Water system costs force Lock Haven into critical decision | News, Sports, Jobs

We’ve long believed that shared services are smarter and more cost effective, and we most certainly believe that when it comes to area water systems.

Faced with required and costly long-term improvements — the latest estimate is $1.4 million annually over 30 years — Lock Haven City Council is considering options for what is now the Lock Haven Water Department serving about 3,100 customers in total and a two-reservoir system producing two million gallons of water per day.

Here are the options:

— Continue with current city-only ownership and pay to apply to the Pennsylvania Public Utility Commission to raise rates every year for at least 10 years.

— Form a joint municipal authority and turn over ownership to representatives from Castanea and Wayne Townships and the city, which will need to raise water rates every year for the next ten years, but won’t need to pay to apply to the PUC for those rate changes. That cost can be upward of $300,000 — just to apply.

— Sell the water system to a private or public company.

We do not advocate privatizing the water system.

We support shared services.

In fact, we think there should be an even more regional water system that owns all the public water infrastructure in the county. That way, costs can be shared throughout the entire system, theoretically keeping rates lower over the long-term.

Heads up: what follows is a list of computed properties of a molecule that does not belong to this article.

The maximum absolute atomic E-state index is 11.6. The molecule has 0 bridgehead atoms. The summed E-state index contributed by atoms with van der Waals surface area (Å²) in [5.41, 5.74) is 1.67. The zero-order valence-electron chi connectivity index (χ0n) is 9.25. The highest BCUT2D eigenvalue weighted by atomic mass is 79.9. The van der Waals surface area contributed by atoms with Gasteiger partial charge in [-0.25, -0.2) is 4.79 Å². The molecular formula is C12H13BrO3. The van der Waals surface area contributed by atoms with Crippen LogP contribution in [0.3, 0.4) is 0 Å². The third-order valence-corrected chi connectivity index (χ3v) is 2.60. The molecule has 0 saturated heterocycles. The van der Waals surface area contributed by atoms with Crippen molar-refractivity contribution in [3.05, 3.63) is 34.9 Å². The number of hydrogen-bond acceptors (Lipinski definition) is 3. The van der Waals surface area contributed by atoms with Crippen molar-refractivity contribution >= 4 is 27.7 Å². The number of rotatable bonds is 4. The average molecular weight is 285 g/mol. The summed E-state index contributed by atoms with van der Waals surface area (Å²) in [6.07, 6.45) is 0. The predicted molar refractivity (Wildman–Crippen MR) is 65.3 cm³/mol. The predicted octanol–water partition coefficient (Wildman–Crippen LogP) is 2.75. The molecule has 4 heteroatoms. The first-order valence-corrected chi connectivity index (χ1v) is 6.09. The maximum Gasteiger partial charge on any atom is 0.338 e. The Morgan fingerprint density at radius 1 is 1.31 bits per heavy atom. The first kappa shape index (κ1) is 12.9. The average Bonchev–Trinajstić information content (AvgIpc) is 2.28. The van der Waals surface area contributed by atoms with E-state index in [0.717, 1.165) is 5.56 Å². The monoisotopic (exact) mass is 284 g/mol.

Same for the sewer system.

Many counties already do that.

Talk surrounding the city’s aging water system’s infrastructure, which stretches into Wayne and Castanea Townships, has been ongoing as it faces a very large bill for maintenance and improvements.

In early 2022, during discussion surrounding its Capital Improvement Plans, council was presented with ballpark figures to repair the infrastructure, the two dams and spillways, miles of underground distribution pipes but also pumps. The McElhattan dam leaks a little; Rosencranz needs a bigger spillway.

All to keep water flowing and of good quality.

The plan is stretched out 30 years with a calculated cost at the time for roughly $30 million — about $1.4 million each year.

The city wants to know what its residents and customers think. There is an online survey available at lockhavenpa.civilspace.io/en/projects/lock-haven-water-rate-survey until Sept. 10.

We encourage everyone to take that survey.

Council intends to next discuss the matter on Aug. 7.

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